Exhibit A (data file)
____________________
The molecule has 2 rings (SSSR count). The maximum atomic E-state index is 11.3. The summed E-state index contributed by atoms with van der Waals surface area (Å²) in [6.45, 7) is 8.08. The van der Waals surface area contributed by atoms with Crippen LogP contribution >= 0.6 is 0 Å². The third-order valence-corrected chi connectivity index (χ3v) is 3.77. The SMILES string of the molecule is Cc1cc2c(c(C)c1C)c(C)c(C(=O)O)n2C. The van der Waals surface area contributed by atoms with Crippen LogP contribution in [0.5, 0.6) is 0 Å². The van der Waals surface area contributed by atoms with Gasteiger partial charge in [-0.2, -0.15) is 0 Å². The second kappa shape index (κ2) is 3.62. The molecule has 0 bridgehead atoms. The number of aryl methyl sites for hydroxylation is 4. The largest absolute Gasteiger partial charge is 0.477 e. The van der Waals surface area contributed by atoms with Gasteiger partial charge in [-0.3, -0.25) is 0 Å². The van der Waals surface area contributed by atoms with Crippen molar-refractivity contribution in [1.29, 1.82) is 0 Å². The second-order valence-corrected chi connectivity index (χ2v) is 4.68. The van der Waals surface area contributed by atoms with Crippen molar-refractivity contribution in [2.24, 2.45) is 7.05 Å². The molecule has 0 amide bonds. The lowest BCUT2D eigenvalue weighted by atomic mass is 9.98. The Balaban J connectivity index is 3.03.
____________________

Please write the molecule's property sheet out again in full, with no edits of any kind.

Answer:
The molecule has 2 rings (SSSR count). The maximum atomic E-state index is 11.3. The summed E-state index contributed by atoms with van der Waals surface area (Å²) in [6.45, 7) is 8.08. The van der Waals surface area contributed by atoms with Crippen LogP contribution >= 0.6 is 0 Å². The third-order valence-corrected chi connectivity index (χ3v) is 3.77. The SMILES string of the molecule is Cc1cc2c(c(C)c1C)c(C)c(C(=O)O)n2C. The van der Waals surface area contributed by atoms with Crippen LogP contribution in [0.5, 0.6) is 0 Å². The van der Waals surface area contributed by atoms with Gasteiger partial charge in [-0.2, -0.15) is 0 Å². The second kappa shape index (κ2) is 3.62. The molecule has 0 bridgehead atoms. The number of aryl methyl sites for hydroxylation is 4. The largest absolute Gasteiger partial charge is 0.477 e. The van der Waals surface area contributed by atoms with Gasteiger partial charge in [-0.3, -0.25) is 0 Å². The van der Waals surface area contributed by atoms with Crippen molar-refractivity contribution in [1.29, 1.82) is 0 Å². The second-order valence-corrected chi connectivity index (χ2v) is 4.68. The van der Waals surface area contributed by atoms with Crippen molar-refractivity contribution in [2.24, 2.45) is 7.05 Å². The molecule has 0 amide bonds. The lowest BCUT2D eigenvalue weighted by atomic mass is 9.98. The Balaban J connectivity index is 3.03.